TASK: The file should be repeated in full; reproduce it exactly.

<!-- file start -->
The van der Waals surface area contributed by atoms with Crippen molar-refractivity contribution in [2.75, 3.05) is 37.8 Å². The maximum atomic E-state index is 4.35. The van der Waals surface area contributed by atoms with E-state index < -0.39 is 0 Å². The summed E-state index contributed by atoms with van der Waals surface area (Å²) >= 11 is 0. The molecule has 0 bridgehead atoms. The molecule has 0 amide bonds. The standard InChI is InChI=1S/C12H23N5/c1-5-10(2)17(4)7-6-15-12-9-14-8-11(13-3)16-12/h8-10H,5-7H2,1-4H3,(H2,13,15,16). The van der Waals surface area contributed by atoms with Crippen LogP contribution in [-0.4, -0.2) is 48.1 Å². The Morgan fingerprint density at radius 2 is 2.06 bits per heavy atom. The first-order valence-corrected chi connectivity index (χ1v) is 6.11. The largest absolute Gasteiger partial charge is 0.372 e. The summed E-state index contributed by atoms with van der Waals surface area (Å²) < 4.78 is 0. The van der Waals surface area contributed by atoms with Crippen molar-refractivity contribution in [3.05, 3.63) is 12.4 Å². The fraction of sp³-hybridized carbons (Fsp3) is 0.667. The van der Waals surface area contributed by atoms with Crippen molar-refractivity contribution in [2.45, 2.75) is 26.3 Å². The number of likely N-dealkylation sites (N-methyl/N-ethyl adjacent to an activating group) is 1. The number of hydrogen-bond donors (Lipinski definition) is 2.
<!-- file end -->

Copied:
The van der Waals surface area contributed by atoms with Crippen molar-refractivity contribution in [2.75, 3.05) is 37.8 Å². The maximum atomic E-state index is 4.35. The van der Waals surface area contributed by atoms with E-state index < -0.39 is 0 Å². The summed E-state index contributed by atoms with van der Waals surface area (Å²) >= 11 is 0. The molecule has 0 bridgehead atoms. The molecule has 0 amide bonds. The standard InChI is InChI=1S/C12H23N5/c1-5-10(2)17(4)7-6-15-12-9-14-8-11(13-3)16-12/h8-10H,5-7H2,1-4H3,(H2,13,15,16). The van der Waals surface area contributed by atoms with Crippen LogP contribution in [-0.4, -0.2) is 48.1 Å². The Morgan fingerprint density at radius 2 is 2.06 bits per heavy atom. The first-order valence-corrected chi connectivity index (χ1v) is 6.11. The largest absolute Gasteiger partial charge is 0.372 e. The summed E-state index contributed by atoms with van der Waals surface area (Å²) < 4.78 is 0. The van der Waals surface area contributed by atoms with Crippen molar-refractivity contribution in [3.05, 3.63) is 12.4 Å². The fraction of sp³-hybridized carbons (Fsp3) is 0.667. The van der Waals surface area contributed by atoms with Crippen molar-refractivity contribution in [2.45, 2.75) is 26.3 Å². The number of likely N-dealkylation sites (N-methyl/N-ethyl adjacent to an activating group) is 1. The number of hydrogen-bond donors (Lipinski definition) is 2.